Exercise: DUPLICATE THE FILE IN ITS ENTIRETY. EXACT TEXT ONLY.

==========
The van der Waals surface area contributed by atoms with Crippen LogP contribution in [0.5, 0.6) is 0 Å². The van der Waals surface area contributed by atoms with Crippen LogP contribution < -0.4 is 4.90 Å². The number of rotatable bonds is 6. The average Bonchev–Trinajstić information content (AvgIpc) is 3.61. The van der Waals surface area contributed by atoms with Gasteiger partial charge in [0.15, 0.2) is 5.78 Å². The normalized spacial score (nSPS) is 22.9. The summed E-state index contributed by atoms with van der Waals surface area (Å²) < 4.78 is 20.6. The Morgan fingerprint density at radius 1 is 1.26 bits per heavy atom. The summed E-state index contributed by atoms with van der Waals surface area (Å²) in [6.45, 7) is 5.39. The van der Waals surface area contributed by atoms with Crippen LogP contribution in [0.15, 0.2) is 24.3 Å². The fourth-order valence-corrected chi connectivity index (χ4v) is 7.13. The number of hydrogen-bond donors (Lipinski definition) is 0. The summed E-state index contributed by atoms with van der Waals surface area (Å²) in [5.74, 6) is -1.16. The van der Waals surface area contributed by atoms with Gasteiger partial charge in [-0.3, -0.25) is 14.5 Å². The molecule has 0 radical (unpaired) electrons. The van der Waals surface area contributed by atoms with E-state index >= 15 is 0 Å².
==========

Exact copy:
The van der Waals surface area contributed by atoms with Crippen LogP contribution in [0.5, 0.6) is 0 Å². The van der Waals surface area contributed by atoms with Crippen LogP contribution < -0.4 is 4.90 Å². The number of rotatable bonds is 6. The average Bonchev–Trinajstić information content (AvgIpc) is 3.61. The van der Waals surface area contributed by atoms with Gasteiger partial charge in [0.15, 0.2) is 5.78 Å². The normalized spacial score (nSPS) is 22.9. The summed E-state index contributed by atoms with van der Waals surface area (Å²) < 4.78 is 20.6. The Morgan fingerprint density at radius 1 is 1.26 bits per heavy atom. The summed E-state index contributed by atoms with van der Waals surface area (Å²) in [6.45, 7) is 5.39. The van der Waals surface area contributed by atoms with Crippen LogP contribution in [0.15, 0.2) is 24.3 Å². The fourth-order valence-corrected chi connectivity index (χ4v) is 7.13. The number of hydrogen-bond donors (Lipinski definition) is 0. The summed E-state index contributed by atoms with van der Waals surface area (Å²) in [5.74, 6) is -1.16. The van der Waals surface area contributed by atoms with Gasteiger partial charge in [-0.3, -0.25) is 14.5 Å². The molecule has 0 radical (unpaired) electrons. The van der Waals surface area contributed by atoms with E-state index >= 15 is 0 Å².